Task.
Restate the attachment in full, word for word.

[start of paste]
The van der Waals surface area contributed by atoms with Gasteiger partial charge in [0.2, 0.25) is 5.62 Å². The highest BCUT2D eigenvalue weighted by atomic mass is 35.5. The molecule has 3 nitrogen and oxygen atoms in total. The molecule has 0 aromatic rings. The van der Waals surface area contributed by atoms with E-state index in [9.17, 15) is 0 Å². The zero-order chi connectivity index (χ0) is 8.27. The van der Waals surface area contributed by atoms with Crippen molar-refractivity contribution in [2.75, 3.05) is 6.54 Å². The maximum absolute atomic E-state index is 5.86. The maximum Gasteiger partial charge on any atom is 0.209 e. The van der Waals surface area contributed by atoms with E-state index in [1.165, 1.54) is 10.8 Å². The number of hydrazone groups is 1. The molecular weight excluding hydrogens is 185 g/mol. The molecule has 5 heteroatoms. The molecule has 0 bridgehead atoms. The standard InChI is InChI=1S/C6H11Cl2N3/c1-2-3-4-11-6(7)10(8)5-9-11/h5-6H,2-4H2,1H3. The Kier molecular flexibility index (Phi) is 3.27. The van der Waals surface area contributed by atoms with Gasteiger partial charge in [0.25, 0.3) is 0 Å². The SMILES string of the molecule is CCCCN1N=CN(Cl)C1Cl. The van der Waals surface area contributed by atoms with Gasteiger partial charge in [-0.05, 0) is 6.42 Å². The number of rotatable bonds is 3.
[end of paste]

The van der Waals surface area contributed by atoms with Gasteiger partial charge in [0.2, 0.25) is 5.62 Å². The highest BCUT2D eigenvalue weighted by atomic mass is 35.5. The molecule has 3 nitrogen and oxygen atoms in total. The molecule has 0 aromatic rings. The van der Waals surface area contributed by atoms with E-state index in [9.17, 15) is 0 Å². The zero-order chi connectivity index (χ0) is 8.27. The van der Waals surface area contributed by atoms with Crippen molar-refractivity contribution in [2.75, 3.05) is 6.54 Å². The maximum absolute atomic E-state index is 5.86. The maximum Gasteiger partial charge on any atom is 0.209 e. The van der Waals surface area contributed by atoms with E-state index in [1.165, 1.54) is 10.8 Å². The number of hydrazone groups is 1. The molecular weight excluding hydrogens is 185 g/mol. The molecule has 5 heteroatoms. The molecule has 0 bridgehead atoms. The standard InChI is InChI=1S/C6H11Cl2N3/c1-2-3-4-11-6(7)10(8)5-9-11/h5-6H,2-4H2,1H3. The Kier molecular flexibility index (Phi) is 3.27. The van der Waals surface area contributed by atoms with Gasteiger partial charge in [0.25, 0.3) is 0 Å². The SMILES string of the molecule is CCCCN1N=CN(Cl)C1Cl. The van der Waals surface area contributed by atoms with Gasteiger partial charge in [-0.05, 0) is 6.42 Å². The number of rotatable bonds is 3.